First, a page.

Thinking about green in the data center can have people focusing on the their PUE and energy efficiency of their servers, but few are implementing transactions per watt dashboards. It is rare to find someone who discusses data centers and the energy efficiency of their transactions. The MPG of their data center.
Paypal CTO discusses their Oct 29 outage.
At around 08:07 am PT today, a network hardware failure in one of our data centers resulted in a service interruption for all PayPal users worldwide. Everyone in our organization was immediately engaged to identify the issue and get PayPal back up and running. We were not able to switch over to our back up systems as quickly as planned. We partially restored service by approximately 8:45 am PT and the issue was fully resolved by 9:24 am PT. A second service interruption started at around 11:30 am PT and was partially resolved at 11:55am with full recovery at 12:21pm.
When I read this description in reminds me of the Star Trek scene where Sulu can’t the Enterprise into Warp.
Hikaru Sulu: The fleet has cleared spacedock, Captain. All ships ready for warp.
Christopher Pike: Set a course for Vulcan.
Hikaru Sulu: Aye-Aye, Captain. Course laid in.
Christopher Pike: Maximum warp. Punch it.
Hikaru Sulu: [One by one, the rest of the star fleet jumps into warp drive, leaving the Enterprise behind. Sulu frowns at the console, puzzled]
Christopher Pike: Lieutenant, where is Helmsman McKenna?
Hikaru Sulu: He has lungworms, sir. He couldn't report to his post. I'm Hikaru Sulu.
Christopher Pike: And you are a pilot, right?
Hikaru Sulu: Very much so, sir.
Hikaru Sulu: [he trails off, hitting buttons]
Hikaru Sulu: Uh, I'm not sure what's wrong here.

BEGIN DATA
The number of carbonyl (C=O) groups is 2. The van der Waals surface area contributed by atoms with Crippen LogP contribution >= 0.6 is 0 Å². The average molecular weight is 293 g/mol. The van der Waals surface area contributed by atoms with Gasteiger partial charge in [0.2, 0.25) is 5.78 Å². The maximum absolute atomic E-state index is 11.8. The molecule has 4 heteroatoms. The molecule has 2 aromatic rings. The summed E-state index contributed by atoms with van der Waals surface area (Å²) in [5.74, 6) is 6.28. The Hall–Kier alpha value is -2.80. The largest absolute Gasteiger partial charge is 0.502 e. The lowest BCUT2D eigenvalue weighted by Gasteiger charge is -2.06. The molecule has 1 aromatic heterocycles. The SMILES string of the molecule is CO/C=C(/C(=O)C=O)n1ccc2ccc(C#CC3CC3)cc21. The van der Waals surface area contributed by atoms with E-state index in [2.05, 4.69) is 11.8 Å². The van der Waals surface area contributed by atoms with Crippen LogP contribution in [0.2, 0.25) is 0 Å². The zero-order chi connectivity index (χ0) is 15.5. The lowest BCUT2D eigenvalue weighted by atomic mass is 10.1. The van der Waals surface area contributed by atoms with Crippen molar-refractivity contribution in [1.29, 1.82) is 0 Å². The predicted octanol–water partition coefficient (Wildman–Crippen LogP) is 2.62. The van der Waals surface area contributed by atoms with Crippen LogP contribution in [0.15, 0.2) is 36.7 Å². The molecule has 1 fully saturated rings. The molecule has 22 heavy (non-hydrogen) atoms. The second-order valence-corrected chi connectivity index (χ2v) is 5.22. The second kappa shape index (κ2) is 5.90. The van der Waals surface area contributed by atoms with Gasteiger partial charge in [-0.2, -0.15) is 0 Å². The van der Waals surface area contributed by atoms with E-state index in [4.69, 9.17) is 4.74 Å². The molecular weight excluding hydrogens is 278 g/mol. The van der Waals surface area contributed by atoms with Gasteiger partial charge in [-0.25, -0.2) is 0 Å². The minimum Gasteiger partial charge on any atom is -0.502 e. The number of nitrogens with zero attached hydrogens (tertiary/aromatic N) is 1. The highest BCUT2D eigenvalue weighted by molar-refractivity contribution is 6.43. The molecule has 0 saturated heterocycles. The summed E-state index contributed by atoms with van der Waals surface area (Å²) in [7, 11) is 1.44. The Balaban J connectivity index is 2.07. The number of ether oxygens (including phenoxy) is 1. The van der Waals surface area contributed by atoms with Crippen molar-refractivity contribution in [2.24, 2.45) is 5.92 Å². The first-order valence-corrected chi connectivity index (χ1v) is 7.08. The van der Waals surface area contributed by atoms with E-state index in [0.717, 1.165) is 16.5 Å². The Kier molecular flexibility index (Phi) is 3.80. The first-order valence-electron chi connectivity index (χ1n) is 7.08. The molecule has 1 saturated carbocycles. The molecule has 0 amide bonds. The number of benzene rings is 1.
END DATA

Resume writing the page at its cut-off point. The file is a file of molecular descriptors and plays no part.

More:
Christopher Pike: Is the parking brake on?
Hikaru Sulu: Uh, no. I'll figure it out. I'm just...
Spock: Have you disengaged the external inertial dampener?
Hikaru Sulu: [Embarrassed. Without looking at anyone, he punches in the correct sequence] Ready for warp, sir.
Christopher Pike: Let's punch it.
From 8:07a to 8:45a there was no Warp drive for Paypal. Dozens of people looking at displays. Why are transactions not completing? We have power. Services are live. Is the parking break on?
StorefrontBacktalk provides more details.
Two major technology glitches in a row knocked PayPal offline on Friday (Oct. 29), preventing the alternative payment giant from processing any E-tailer transactions for 80 minutes. First a network hardware failure shut down all PayPal payments. Then the backup plan failed when a handoff to a secondary datacenter didn’t go smoothly.
StorefrontBacktalk provides a timeline of outage, switch to backup data center, switch back to primary, repeat outage issue, then back up. Then provides these words.
Like American Eagle, PayPal had a fallback plan. But it didn’t work the way it was supposed to. And though it had a technical plan (that didn’t work) for dealing with the outage, like Wal-Mart, PayPal didn’t have any plan at all for quickly notifying the people most affected (Wal-Mart’s store personnel, PayPal’s biggest E-Commerce partners).
The lesson about failed backup plans just keeps getting bigger. Yes, improbable failures can happen. When they do, failover plans can fail. And when that happens, you need a plan already in place to warn those affected in real time.
I predict over the next 5 years we will see an outage at scale that will cripple a company permanently. We saw this last year with T-Mobile Sidekick outage, and imagine it on a bigger scale.
By Laura Northrup on October 11, 2009 4:00 PM
This time last week, we thought of the T-Mobile Sidekick data outage as a mere inconvenient outage, but a temporary one. We grossly misunderstimated how badly T-Mobile and Danger/Microsoft could screw things up.
It turns out that their promise that service would be restored "soon" actually meant "never."
Want to avoid the risk. Invest in better people and processes. Technology is what you use, not the answer to the problem.